Dear TSA, My Football Preferences and Vacation Plans are None of your Business: A First-Hand Experience With the TSA’s “Chat-Downs”

I was scheduled to return from my summer vacation at 6 a.m. Sunday morning flying out of Vermont’s Burlington International Airport in a state most often thought to be ahead of the civil liberties curve. If you’ve ever had a crack-of-dawn flight, you can relate to my blurry eyed exhaustion after waking up at 3:30 a.m. to make it to the airport with enough time for what we now consider to be the standard, if annoying, airport security rigmarole. I expected to have to strip off my belt and sweatshirt, take off my shoes, show my ID, and be subjected to a naked body scan or all-too-personal pat down.  What I didn’t expect was a full-on TSA interrogation about my summer vacation before I even reached the identification checkpoint.

That morning the security line was far longer than usual; my husband and I slowly snaked along the line dividers as folks began pulling out their toothpaste and laptops. As we got closer to the front of the line, I noticed a TSA agent stationed in front of the ID check, just outside of the line dividers, with no apparent assignment other than to chat with the waiting passengers. 

As we inched closer, I heard the chatty agent try to strike up a conversation with the man in front of us about his New England Patriots sweatshirt. “Hey, the Pats are playing in a preseason game with the Eagles on Monday, huh?  I’m an Eagles fan myself.” In classic New England style, the questioned passenger shrugged disinterestedly, muttered “whatever,” and shuffled along. (I say this as New Englander myself.) My first thought was, “what a rude way to treat this poor agent who is just trying to do his job.” 

The agent then turned to me with grin that was a bit perky for even my taste given the early hour.  “So where are you folks off to?” he energetically inquired. 

I like to think that I’m a friendly person, so I answered him, expecting a brief innocuous exchange about the Washington DC heat and the scourge of Capitol Hill gridlock. Instead, the agent responded to my answer with a barrage of questions about where in Vermont we had stayed, how long we had traveled, and why we had traveled there. I could feel a suspicious expression involuntarily creep across my face. The New Englander inside me was screaming “you don’t know this person from a hole in the wall and you certainly don’t want to divulge to him the details of your family vacation!” And yet it seemed that the more discomfort I expressed, the more persistent the agent’s questioning became, following us down the line, grilling me unrelentingly about our vacation plans and baggage status.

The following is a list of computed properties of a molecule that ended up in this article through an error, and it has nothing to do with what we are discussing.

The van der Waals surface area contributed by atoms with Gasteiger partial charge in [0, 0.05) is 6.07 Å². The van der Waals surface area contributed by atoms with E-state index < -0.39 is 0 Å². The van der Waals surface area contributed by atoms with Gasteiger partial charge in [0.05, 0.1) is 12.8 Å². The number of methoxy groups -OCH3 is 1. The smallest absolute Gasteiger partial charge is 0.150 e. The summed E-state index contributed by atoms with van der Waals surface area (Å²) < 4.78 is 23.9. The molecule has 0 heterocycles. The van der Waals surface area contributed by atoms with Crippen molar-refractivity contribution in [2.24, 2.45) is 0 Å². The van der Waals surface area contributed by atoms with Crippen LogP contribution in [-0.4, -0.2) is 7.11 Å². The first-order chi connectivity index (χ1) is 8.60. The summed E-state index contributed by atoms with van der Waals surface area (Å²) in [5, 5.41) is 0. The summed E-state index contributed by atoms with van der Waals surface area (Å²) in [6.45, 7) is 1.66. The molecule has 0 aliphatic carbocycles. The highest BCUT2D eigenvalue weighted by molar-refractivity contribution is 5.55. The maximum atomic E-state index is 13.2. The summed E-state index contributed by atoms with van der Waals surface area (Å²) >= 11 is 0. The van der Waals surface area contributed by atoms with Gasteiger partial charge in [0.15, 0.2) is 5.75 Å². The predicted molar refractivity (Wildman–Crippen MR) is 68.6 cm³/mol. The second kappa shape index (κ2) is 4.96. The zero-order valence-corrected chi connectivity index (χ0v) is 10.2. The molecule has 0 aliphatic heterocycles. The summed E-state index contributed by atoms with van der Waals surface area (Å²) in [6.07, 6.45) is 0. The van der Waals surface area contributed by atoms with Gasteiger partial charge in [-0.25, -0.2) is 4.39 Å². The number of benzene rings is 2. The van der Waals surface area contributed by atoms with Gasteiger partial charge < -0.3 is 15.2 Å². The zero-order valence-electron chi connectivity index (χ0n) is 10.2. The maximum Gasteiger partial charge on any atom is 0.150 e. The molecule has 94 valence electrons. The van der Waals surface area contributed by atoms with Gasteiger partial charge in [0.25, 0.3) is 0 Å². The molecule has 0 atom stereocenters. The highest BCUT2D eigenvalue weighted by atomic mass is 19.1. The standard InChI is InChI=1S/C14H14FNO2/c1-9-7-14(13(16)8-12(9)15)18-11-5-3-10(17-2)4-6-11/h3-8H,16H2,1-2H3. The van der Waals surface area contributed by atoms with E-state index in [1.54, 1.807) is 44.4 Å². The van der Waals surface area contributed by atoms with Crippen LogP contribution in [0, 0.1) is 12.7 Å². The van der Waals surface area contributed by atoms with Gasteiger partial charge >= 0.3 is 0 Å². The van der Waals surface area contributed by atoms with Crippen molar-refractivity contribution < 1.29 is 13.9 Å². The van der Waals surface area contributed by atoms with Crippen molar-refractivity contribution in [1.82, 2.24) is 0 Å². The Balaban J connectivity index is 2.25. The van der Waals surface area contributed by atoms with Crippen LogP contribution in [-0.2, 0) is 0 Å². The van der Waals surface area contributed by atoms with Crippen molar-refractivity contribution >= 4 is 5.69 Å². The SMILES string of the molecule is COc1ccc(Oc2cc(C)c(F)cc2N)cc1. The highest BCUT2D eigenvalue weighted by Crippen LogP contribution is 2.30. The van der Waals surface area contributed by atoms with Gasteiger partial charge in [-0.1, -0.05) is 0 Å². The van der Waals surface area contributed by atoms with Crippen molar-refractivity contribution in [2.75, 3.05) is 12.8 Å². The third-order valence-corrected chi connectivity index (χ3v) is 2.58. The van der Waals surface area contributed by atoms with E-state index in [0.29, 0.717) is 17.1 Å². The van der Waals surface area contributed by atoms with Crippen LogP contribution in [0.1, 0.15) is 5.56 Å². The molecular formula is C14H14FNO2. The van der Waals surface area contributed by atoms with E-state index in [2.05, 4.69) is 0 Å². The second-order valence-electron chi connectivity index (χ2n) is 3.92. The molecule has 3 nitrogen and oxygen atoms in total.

When we finally passed through security, I turned to my husband and asked, “What on earth was that all about?”  My husband shrugged and suggested that perhaps the agent was just a chatty guy.  To me it felt entirely inappropriate and intrusive.  

It was only after I fully reentered the world of easy Internet access that I saw that while I was on vacation I had missed a news breaking New York Times article about the “controversial” use of "behavioral officers" at Logan Airport in Boston, Massachusetts. I don’t work on airline security issues for the ACLU, so I hadn’t known about this program. According to the Times, “behavioral assessments” were being used at Logan not only to scan the lines of passengers for unusual activity, but also to “speak individually with each passenger and gauge their reactions while asking about their trip or for other information." Sound familiar? And it turns out that this airport “assessment” procedure is not only an inappropriate invasion of privacy, as I experienced. According to U.S. federal officials, it’s also leading to increased racial profiling, in part in response to managerial pressure to meet certain threshold referral numbers. Of course, many minority communities have been suffering discriminatory secondary checks and unjustified delays at airports for years.  

Apparently it’s not enough for TSA to examine every inch of our bodies and personal effects; they are now asserting the right to search our conscience through pre-boarding cross-examinations. And to what end? The Government Accountability Office concluded in a 2010 report that no behavioral detection program has ever been scientifically validated. There is also considerable doubt among scientists about the usefulness of the methodology with behavioral researchers asserting that TSA agents “would achieve similar hit rates if they flipped a coin." 

To be clear, I have nothing but respect for friendly TSA agents who do their best to make the security experience more tolerable by making small talk with impatient passengers. I have nothing but smiles for the ID checker that cracks a joke about my license picture or the enormity of my carryon. But there is a world of difference between friendly small talk and unwelcome interrogation about my personal business. I never want to have to second-guess my travel plans and itinerary or consider how they might appear to a government agent.